Fellah Pictures
Mika Ninagawa/Japan 2007

The whore with a heart of gold is a stereotype as old as cinema itself. Women must not only be sexually accessible, but also must enjoy it. It’s a male fantasy, we all know that, and as far as that goes it is fine. But men aren’t the only people looking to go to the movies on a Saturday night; so how does cinema sell this fantasy to women as well? With glamour.

It’s easy to see why geishas have captured the world’s imagination. The white body paint, precise make-up, and incredibly gorgeous, intricate, impossible clothes create a difficult beauty, specific to Japanese culture but admired across the world. But this is beauty embodied by women who can play musical instruments, dance, sing, outdrink the men, and be enticing, amusing, and available for a price, in all ways. The movies insist that geishas are artists. Everyone insists that their mere bodies cannot be bought. Geishas are images of perfection. No one recalls that this is the perfections of birds in cages. Geishas were property of their houses just as the furniture was, even the clothes on their backs. The fact that their artistry is paid for on those backs, that their sexual skills can be bought for a price is meant to be a regrettable side effect of their perfection.

Sakuran takes the geisha story to a whole new level. Of course, they say it’s about an ‘oiran’ – what geisha were called in the 1700s – but let’s not split hairs. Sakuran (which means cherry blossom trees), which stars Anna Tsuchiya, a notorious Japanese singer-single mother wild child, and which was originally a manga by Moyoco Anno, tells the story of Kiyoha, sold to the geisha house as a child who learns to become the most famous geisha in the land.

The film is Memoirs of a Geisha meets Moulin Rouge!, without the singing, or much of a sense of fun. Tsuchiya even has the huge eyes beloved of Japanese cartoon heroines (her father is Russian). The story of Kiyoha’s rebellion, punishment, rise to power and the rest has been done before, and done better.  Sakuran’s unique selling point are the jaw-dropping visuals. Director Mika Ninagawa is a garlanded fashion photographer, and she knows how to dress an image. The cinematography by Takuro Ishizaka and production design by Namiko Iwaki pile on the gorgeousness shot by shot, as evidenced when Kiyoha sits in front of a red maple tree, the reflection of which gleams in the wooden floor and in the gold walls and brightly colored kimonos of the house. The flowers by Azuma Makoto in the background of most scenes are an incredible tribute to the art of flower arranging. The brightly colored, lavish costumes are incredibly beautiful, brightly colored and a tribute to the power of fashion; the Oscar-winning costumes in Memoirs of a Geisha pale in comparison.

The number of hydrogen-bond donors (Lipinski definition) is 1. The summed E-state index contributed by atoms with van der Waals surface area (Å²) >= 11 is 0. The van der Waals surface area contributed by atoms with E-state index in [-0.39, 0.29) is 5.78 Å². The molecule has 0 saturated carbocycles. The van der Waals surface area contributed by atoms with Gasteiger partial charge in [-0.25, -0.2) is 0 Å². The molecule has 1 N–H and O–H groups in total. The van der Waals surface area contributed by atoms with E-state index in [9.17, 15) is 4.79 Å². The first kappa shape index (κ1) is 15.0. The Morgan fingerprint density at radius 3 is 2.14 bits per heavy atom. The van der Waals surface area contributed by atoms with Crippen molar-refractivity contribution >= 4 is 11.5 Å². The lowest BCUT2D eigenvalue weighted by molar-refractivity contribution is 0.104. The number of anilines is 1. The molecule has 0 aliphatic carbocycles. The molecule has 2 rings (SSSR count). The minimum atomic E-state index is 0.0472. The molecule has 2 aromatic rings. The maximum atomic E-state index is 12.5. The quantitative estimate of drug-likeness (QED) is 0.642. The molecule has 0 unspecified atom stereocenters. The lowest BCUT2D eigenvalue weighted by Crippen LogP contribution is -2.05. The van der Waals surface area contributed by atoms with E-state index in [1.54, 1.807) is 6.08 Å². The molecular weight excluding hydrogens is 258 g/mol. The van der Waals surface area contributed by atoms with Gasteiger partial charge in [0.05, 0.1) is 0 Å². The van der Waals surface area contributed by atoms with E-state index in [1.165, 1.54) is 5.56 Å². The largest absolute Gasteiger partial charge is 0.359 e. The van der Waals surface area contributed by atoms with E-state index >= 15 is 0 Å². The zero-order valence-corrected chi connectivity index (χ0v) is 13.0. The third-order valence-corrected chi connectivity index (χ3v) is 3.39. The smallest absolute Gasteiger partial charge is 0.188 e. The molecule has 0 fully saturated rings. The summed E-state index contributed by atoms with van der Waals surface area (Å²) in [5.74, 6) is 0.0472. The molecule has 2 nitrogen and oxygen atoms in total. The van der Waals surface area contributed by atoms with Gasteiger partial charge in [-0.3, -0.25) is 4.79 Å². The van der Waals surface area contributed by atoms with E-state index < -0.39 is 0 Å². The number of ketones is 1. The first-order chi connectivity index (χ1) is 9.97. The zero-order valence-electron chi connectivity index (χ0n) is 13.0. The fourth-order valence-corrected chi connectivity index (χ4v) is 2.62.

There is, sadly, a great deal of cliché in all this beauty; the background flower arrangements should not be the main focus of attention. The incessant shots of goldfish, for example, could spawn a metaphorical drinking game. Ninagawa paid so much attention to the visuals that she forgot to make sure her actresses had something to do other than be breathtaking. The only fresh characterization comes from tiny Ai Yamaguchi as Shigeji, the little girl who can look forward to a future as bright as Kiyoha’s. Her love of sweets and her friendly outlook are as much individuality as anyone is allowed in the film. The music by Ringo Shena has been praised widely elsewhere on the net, but I don’t understand why. It is cloying and jarringly contemporary, especially the choice of cocktail-lounge piano music over a dramatic romantic scene.

What surprised me the most about Sakuran was the coyness about sex. Perhaps I saw Ugetsu Monogatari at too early an age; perhaps I thought that metaphors with eels and caves, such as poor Michelle Yeoh had to deliver in Memoirs of a Geisha, was only a Hollywood speciality. But a movie about women trapped in sexual slavery brings the audience to expect something interesting of a sexual nature. Sure, there are mirroring scenes of young Kiyoha (Ayame Koike) watching her geisha mentor (Miho Kanno), with Shigeji watching Kiyoha some years later, but there isn’t any hint of the physical price these women paid. For all the cruel dialogue about her sexual perfection, Tsuchiya keeps her clothes on. The only real nudity comes in a bath scene, early on, as Kiyoha’s discovery of living in ‘a world of women’ apparently means being bombarded with quick-cut, and remarkably non-sexual, images of lots of breasts.

Certainly I thought there was more to femininity and womanhood than that, and I am surprised and disappointed that a film trumpeted as being by “five brilliant women” didn’t have any insights that were deeper than a goldfish bowl. Sakuran is bound to be added to the collection of DVDs that I watch with the sound off just to soak up the pictures. Let’s hope Ninagawa’s next film has a captivating story to tell, not just show.

© 2008 Sarah Manvel. All rights reserved.

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